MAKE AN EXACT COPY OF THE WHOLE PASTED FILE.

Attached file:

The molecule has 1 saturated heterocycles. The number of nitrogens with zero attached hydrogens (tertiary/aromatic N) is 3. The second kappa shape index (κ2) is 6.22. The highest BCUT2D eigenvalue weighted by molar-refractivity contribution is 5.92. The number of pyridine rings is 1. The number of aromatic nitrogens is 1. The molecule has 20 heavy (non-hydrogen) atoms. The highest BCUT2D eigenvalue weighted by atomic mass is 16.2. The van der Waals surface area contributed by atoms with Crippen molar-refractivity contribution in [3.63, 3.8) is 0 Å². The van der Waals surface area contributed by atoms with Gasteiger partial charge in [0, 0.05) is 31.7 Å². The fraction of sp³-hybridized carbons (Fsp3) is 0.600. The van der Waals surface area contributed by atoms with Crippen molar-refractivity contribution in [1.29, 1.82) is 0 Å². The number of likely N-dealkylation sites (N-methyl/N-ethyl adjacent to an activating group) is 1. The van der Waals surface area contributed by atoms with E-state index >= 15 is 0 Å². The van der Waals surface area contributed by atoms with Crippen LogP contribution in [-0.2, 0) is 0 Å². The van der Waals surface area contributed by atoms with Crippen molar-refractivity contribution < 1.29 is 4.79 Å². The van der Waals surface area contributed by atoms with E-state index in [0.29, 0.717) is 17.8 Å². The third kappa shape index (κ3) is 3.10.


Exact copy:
The molecule has 1 saturated heterocycles. The number of nitrogens with zero attached hydrogens (tertiary/aromatic N) is 3. The second kappa shape index (κ2) is 6.22. The highest BCUT2D eigenvalue weighted by molar-refractivity contribution is 5.92. The number of pyridine rings is 1. The number of aromatic nitrogens is 1. The molecule has 20 heavy (non-hydrogen) atoms. The highest BCUT2D eigenvalue weighted by atomic mass is 16.2. The van der Waals surface area contributed by atoms with Crippen molar-refractivity contribution in [3.63, 3.8) is 0 Å². The van der Waals surface area contributed by atoms with Gasteiger partial charge in [0, 0.05) is 31.7 Å². The fraction of sp³-hybridized carbons (Fsp3) is 0.600. The van der Waals surface area contributed by atoms with Crippen molar-refractivity contribution in [1.29, 1.82) is 0 Å². The number of likely N-dealkylation sites (N-methyl/N-ethyl adjacent to an activating group) is 1. The van der Waals surface area contributed by atoms with E-state index >= 15 is 0 Å². The van der Waals surface area contributed by atoms with Crippen LogP contribution in [-0.2, 0) is 0 Å². The van der Waals surface area contributed by atoms with Crippen molar-refractivity contribution < 1.29 is 4.79 Å². The van der Waals surface area contributed by atoms with E-state index in [0.29, 0.717) is 17.8 Å². The third kappa shape index (κ3) is 3.10.